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I've received a mail from a possible customer from Switzerland.
That customer is somebody that wants me to train him in the use of a specific software.
I am not from Switzerland.
How do you bill the job to a new customer that is from a different country?
A) 100% at the beginning?
B) Given you don't know the specific amount you ask for a certain amount that cover a specific number of working hours?
C) Sending the bill after the work is done and pray?
D) Other. Please explain.
I've worked for different countries before... no problems for that, but with people I know... In that case I usually ask for a percent at the beginning and the final part at the end, or I simply get some money at the end of the next month...
In that case I probably would go for the B option, but... is there any other option you are using or any other one that you prefer?
Generally with a new customer, I'd ask for x% as pro forma (normally this will cover the immediate costs but without profit for me). Then y% on delivery (invoiced, with 30 days), and the balance (normally 10%, invoiced, 30 days) as "retention" for one month.
If they meet the payment terms, then I'm fine with them. If they pay late, or they are a PITA to work with then they get a higher rate next time to cover my increased costs in chasing the buggers!
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Ask for 50% up-front. Provide a training plan for that 50%; that way, if they decide to back out, you'll still get some money for that work you did.
Get their signed approval for the plan so they won't be able to say you haven't delivered what they thought they'd get for "training". Of course it's still up to you to deliver what your plan says. Then collect the remaining 50% at the end.
Disclaimer: I'm just a dev and not the guy collecting the money - but this is how the company I work for does it.
I am now retired having been in the industry for 47 years. During that time I learnt several valuable lessons:
1. Is the client an individual, a small company or a large company. The bigger they are, the more reliable they are. The smaller they are the harder it is to get paid.
2. Try to get a full specification of what is required. The smaller they are the more vague the specification. In which case guide them by writing a proper specification and get their agreement.
3. Assess the development manpower cost and any external costs then add 25%. Quote on that subject to certain constraints:
a. Work will be billed and paid for monthly.
b. Monthly reviews will be held to discuss progress and problems.
c. Any client changes will involve a revised cost estimate which must be approved.
d. The client is liable to a cancellation fee if they drop out.
4. For 'unknown' clients try and get a credit rating check done.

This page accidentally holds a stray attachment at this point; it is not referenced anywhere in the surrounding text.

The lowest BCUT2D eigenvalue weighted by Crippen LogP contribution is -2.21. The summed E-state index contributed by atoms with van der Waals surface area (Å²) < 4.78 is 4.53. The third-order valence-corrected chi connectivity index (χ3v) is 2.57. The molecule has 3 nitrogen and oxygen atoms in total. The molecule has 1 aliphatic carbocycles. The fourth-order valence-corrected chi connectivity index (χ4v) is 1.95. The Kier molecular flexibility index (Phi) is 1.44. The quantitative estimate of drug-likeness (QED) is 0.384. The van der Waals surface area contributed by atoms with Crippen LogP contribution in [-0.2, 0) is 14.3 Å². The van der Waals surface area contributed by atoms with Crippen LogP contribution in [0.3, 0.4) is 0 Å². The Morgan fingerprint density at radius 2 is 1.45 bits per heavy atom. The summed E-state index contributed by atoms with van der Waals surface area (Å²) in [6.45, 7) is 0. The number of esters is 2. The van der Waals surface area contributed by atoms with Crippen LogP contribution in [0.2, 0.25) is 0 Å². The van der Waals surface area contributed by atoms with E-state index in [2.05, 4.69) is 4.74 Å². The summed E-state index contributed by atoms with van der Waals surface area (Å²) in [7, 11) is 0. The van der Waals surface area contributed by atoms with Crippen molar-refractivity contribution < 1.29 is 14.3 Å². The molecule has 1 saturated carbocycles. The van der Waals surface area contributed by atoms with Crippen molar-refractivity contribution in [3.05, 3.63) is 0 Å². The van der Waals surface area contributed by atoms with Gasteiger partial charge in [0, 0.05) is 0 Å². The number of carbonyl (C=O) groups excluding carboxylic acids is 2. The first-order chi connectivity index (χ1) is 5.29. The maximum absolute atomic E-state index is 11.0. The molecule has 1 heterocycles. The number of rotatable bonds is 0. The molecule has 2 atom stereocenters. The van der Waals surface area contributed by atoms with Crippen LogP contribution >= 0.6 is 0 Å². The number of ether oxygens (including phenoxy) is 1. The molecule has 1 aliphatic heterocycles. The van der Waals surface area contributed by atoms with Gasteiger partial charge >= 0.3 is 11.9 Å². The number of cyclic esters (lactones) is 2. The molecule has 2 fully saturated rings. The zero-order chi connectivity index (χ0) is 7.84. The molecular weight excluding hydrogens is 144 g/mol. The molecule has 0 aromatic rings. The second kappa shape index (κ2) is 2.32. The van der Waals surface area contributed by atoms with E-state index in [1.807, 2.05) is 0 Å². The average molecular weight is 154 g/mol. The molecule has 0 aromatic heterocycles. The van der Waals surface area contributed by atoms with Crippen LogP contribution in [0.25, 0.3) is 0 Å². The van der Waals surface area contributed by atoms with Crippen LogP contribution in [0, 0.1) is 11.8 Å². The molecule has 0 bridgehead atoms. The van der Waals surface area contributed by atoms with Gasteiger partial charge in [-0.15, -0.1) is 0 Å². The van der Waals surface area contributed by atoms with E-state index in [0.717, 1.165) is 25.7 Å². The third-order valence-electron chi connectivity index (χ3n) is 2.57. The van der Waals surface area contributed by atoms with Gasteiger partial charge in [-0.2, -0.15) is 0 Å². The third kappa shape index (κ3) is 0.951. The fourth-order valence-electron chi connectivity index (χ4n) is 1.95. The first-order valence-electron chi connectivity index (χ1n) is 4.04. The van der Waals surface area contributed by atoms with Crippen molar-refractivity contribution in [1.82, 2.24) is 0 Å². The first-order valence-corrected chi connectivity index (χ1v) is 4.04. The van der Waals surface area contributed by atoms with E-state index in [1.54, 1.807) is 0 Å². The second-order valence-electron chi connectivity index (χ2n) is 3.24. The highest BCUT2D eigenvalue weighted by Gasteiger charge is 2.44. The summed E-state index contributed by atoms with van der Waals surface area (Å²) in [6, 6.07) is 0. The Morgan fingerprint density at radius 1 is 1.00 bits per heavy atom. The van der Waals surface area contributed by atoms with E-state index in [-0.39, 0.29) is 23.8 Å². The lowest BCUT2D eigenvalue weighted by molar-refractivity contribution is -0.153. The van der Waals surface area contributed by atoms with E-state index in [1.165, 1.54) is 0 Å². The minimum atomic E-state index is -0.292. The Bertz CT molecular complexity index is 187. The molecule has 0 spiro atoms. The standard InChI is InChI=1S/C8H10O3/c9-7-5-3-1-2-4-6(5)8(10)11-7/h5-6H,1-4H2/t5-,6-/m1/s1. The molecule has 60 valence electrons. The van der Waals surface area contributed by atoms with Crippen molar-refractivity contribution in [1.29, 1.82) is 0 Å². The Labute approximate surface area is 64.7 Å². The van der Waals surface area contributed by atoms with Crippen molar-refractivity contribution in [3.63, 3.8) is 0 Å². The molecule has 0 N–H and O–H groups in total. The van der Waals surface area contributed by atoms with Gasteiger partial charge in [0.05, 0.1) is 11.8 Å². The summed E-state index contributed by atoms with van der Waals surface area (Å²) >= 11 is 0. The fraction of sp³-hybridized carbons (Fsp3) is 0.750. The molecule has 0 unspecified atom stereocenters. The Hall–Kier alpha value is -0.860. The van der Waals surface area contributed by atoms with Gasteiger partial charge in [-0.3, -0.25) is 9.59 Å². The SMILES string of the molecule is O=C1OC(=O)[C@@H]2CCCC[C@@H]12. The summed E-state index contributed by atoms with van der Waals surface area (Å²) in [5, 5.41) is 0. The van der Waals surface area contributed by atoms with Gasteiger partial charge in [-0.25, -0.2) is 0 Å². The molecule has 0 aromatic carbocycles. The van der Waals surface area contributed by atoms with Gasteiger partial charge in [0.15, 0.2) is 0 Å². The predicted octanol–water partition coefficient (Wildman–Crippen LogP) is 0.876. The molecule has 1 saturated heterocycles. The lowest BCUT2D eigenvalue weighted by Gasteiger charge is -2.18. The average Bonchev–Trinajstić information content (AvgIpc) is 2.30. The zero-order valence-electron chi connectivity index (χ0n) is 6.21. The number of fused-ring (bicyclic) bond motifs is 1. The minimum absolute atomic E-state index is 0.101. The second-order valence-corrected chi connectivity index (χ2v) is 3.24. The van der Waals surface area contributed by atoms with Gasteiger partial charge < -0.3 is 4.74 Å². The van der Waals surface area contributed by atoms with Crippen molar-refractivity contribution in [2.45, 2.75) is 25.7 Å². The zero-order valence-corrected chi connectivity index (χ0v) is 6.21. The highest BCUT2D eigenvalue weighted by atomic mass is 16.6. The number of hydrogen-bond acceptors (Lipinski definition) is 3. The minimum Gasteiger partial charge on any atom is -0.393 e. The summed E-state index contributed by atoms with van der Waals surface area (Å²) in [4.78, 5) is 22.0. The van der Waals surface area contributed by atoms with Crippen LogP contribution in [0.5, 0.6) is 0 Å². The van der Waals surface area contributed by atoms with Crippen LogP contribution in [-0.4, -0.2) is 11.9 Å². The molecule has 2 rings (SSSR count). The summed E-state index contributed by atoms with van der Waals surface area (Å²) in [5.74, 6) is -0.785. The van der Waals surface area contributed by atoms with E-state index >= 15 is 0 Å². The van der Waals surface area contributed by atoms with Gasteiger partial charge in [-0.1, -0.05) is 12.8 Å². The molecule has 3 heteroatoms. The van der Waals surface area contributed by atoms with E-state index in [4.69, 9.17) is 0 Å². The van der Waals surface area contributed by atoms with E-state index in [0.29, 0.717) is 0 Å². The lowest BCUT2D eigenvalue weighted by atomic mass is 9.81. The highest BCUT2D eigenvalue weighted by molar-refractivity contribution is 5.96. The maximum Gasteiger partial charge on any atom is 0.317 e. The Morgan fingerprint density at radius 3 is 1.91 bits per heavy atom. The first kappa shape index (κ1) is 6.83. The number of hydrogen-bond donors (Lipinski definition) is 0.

This worked for me, at one time I was turning over 750K UK Sterling a year.
Not really relevant where the client is. Use your normal invoicing methods dependent on what you do know about the client.
If you're really uncomfortable with it, route the job through a 3rd party like PeoplePerHour. You'll be paying a premium for that (commission) but get the certainty of funds in escrow up front.
You could ask for a letter of credit which will spell out the conditions under which payment has to be made. Make sure that the termns are clear. Your bank should be able to tell you how letters of credit work.
I try to limit all my freelancing to domestic clients only.
Anything beyond this, I would charge a premium rate. I would have to be prepared for the customer never paying, in which case I would depracate whatever work they received.
Second, I only accept payments via PayPal.
I do everything on a case-by-case basis.
My thoughts on International Letter of Credit: I spent several years as HW & SW engineer with certain purchasing responsibilities for a small company which sold high-priced systems to foreign customers mostly. Payment was always through International Letter of Credit, and payment was always difficult. A chain of banks was involved, and every bank in the chain sat on the payment for a full 3 days so they could collect interest on it. I was freqently within earshot of one of the owners complaining about the delays for payment to some unknown party.
Assuming you can take PayPal or some form of compatible payment.
Often times this is the biggest concern.
They found you, right, so this means they are willing to work with you.
To me this is about risk management and your level of trust. Assume that you will not get paid your final piece, and modify your percentages so any loss is tolerable and a survivable learning experience.
Bad Debt was an interesting concept. As an engineer, I thought Bad debt should be ZERO (I sell my time, which does not have a great margin in reality). But if you sell a product with a 40% margin. And you have ZERO bad debt (as opposed to 1% bad debt), then you are refusing 99 Customers at 40% profit (~400%) to save the risk of a 100% loss (and usually lower, because you credit less when first starting). It's bad business to have ZERO bad debt, because you have far too few customers who could be making you a lot of money.
I consider the few people who did not want to pay the rest of my bill a Marketing expense. Since I don't really do any marketing, the occasional $500 or $1,000 write off is what it is.
I usually know pretty quickly who is going to be a problem. I have walked away from a few potential clients because the vibe was wrong...